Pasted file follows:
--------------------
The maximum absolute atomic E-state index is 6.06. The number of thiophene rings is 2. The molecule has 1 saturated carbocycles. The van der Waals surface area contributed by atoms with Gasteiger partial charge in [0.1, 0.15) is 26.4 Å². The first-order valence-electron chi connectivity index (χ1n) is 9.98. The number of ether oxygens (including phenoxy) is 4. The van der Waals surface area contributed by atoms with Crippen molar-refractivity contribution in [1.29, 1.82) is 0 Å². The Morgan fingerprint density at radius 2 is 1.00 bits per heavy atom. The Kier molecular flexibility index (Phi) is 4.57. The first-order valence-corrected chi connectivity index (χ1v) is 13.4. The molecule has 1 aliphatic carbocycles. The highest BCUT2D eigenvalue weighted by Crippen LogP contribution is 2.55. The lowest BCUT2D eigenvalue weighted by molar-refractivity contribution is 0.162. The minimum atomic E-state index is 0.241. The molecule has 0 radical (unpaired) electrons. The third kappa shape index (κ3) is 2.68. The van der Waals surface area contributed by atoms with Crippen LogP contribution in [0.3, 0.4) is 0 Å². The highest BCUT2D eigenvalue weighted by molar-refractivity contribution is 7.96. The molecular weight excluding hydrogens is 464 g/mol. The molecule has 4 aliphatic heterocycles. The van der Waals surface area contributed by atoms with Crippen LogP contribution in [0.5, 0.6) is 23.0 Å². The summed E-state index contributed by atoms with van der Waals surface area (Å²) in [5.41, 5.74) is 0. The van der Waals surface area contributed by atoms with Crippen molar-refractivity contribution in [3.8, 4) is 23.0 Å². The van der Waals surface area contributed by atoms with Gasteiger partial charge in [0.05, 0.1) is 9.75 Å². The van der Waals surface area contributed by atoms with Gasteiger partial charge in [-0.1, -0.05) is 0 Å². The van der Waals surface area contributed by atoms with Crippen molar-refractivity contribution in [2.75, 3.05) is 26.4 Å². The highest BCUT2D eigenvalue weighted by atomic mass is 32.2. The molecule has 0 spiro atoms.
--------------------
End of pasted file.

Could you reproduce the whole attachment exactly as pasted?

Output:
The maximum absolute atomic E-state index is 6.06. The number of thiophene rings is 2. The molecule has 1 saturated carbocycles. The van der Waals surface area contributed by atoms with Gasteiger partial charge in [0.1, 0.15) is 26.4 Å². The first-order valence-electron chi connectivity index (χ1n) is 9.98. The number of ether oxygens (including phenoxy) is 4. The van der Waals surface area contributed by atoms with Crippen molar-refractivity contribution in [1.29, 1.82) is 0 Å². The Morgan fingerprint density at radius 2 is 1.00 bits per heavy atom. The Kier molecular flexibility index (Phi) is 4.57. The first-order valence-corrected chi connectivity index (χ1v) is 13.4. The molecule has 1 aliphatic carbocycles. The highest BCUT2D eigenvalue weighted by Crippen LogP contribution is 2.55. The lowest BCUT2D eigenvalue weighted by molar-refractivity contribution is 0.162. The minimum atomic E-state index is 0.241. The molecule has 0 radical (unpaired) electrons. The third kappa shape index (κ3) is 2.68. The van der Waals surface area contributed by atoms with Crippen LogP contribution in [0.3, 0.4) is 0 Å². The highest BCUT2D eigenvalue weighted by molar-refractivity contribution is 7.96. The molecular weight excluding hydrogens is 464 g/mol. The molecule has 4 aliphatic heterocycles. The van der Waals surface area contributed by atoms with Crippen LogP contribution in [0.5, 0.6) is 23.0 Å². The summed E-state index contributed by atoms with van der Waals surface area (Å²) in [5.41, 5.74) is 0. The van der Waals surface area contributed by atoms with Crippen molar-refractivity contribution in [3.8, 4) is 23.0 Å². The van der Waals surface area contributed by atoms with Gasteiger partial charge in [0.05, 0.1) is 9.75 Å². The van der Waals surface area contributed by atoms with Gasteiger partial charge in [-0.1, -0.05) is 0 Å². The van der Waals surface area contributed by atoms with Crippen molar-refractivity contribution in [2.75, 3.05) is 26.4 Å². The highest BCUT2D eigenvalue weighted by atomic mass is 32.2. The molecule has 0 spiro atoms.